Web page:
140 mm x 70 mm (5-1/2” x 2-3/4”)
HISTORY: The Solomon Islands is a sovereign nation located in Melanesia, east of Papua New Guinea and north of Vanuatu, which is comprised of six major islands and 900 smaller islands. Its capital is Honiara on the island of Guadalcanal, where fierce battles were fought during World War II. It gained independence from the United Kingdom in 1976 and was formalized in 1978. Fishing is one of its important industries, yet it is also rich in minerals such as lead, zinc, nickel, and gold. The population of the island is primarily Melanesian.
The Central Bank of Solomon Islands, established in 1983, is located in Honiara and issues the official currency for this island nation. Currency is officially designated as “SI$” to distinguish it from other dollar currencies but is unused on the notes themselves. Other means of currency on the many islands are shell and barter.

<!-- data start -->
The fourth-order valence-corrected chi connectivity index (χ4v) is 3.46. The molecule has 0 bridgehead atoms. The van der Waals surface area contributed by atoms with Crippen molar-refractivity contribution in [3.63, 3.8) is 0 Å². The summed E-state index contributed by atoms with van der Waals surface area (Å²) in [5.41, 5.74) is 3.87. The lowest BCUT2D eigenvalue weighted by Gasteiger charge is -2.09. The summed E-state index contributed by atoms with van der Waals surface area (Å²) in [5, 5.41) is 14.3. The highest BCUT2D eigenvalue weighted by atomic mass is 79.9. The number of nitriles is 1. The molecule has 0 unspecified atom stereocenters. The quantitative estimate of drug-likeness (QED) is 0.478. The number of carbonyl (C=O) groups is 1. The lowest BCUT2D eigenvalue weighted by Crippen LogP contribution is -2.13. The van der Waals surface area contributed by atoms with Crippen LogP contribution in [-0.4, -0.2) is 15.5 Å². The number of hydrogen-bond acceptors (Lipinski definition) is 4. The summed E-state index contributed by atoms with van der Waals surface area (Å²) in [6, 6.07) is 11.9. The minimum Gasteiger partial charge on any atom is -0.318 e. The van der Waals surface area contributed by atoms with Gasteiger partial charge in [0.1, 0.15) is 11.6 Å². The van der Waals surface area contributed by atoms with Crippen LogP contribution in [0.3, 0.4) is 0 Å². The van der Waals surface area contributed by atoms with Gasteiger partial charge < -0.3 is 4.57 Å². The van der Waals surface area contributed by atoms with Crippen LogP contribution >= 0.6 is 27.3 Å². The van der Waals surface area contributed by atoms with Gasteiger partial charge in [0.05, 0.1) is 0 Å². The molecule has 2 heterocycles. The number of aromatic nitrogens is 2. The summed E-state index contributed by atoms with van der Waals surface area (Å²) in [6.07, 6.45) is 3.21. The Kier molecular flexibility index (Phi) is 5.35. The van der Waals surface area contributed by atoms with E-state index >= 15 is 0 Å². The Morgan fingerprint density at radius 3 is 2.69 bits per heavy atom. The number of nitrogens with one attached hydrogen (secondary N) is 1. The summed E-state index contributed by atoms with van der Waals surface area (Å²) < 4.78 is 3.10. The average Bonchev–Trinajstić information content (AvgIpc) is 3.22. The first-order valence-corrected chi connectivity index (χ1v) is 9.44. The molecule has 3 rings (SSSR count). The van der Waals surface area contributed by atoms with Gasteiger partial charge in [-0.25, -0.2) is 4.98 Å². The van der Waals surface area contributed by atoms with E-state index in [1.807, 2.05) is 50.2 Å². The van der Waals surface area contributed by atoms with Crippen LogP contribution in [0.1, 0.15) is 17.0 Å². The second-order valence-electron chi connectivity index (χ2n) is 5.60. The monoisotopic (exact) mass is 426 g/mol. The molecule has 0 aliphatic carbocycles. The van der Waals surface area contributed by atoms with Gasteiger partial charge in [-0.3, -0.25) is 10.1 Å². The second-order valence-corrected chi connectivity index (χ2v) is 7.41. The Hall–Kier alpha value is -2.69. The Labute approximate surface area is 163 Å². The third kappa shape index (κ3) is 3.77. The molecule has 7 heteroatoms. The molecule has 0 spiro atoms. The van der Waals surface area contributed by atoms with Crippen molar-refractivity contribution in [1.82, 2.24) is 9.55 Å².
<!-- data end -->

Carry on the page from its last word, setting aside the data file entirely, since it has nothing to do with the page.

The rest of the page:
The Central Bank of Solomon Islands’ currency was printed by De La Rue, British Banknote Manufacturers, Basingstoke, Hampshire, England.
REVERSE: This elaborately engraved banknote frames an exciting scene of Melanesian fishermen surrounding, entrapping, and spearing a school of fish at the shore’s edge. To the left is the bank logo and to the right the reverse eagle watermark.
OBVERSE: The style of this note for “TWO DOLLARS” was originally issued in 2001 in polymer but reverted to cotton fiber in 2006. It features various stylized fish and birds, with the Solomon Islands coat of arms to the right of center. To the right, again, is the logo of the Central Bank and the tapered serial number. On the left of the note is a rather large blank space, but on closer examination turns out to be a watermark of an eagle and the letters “CBSI.”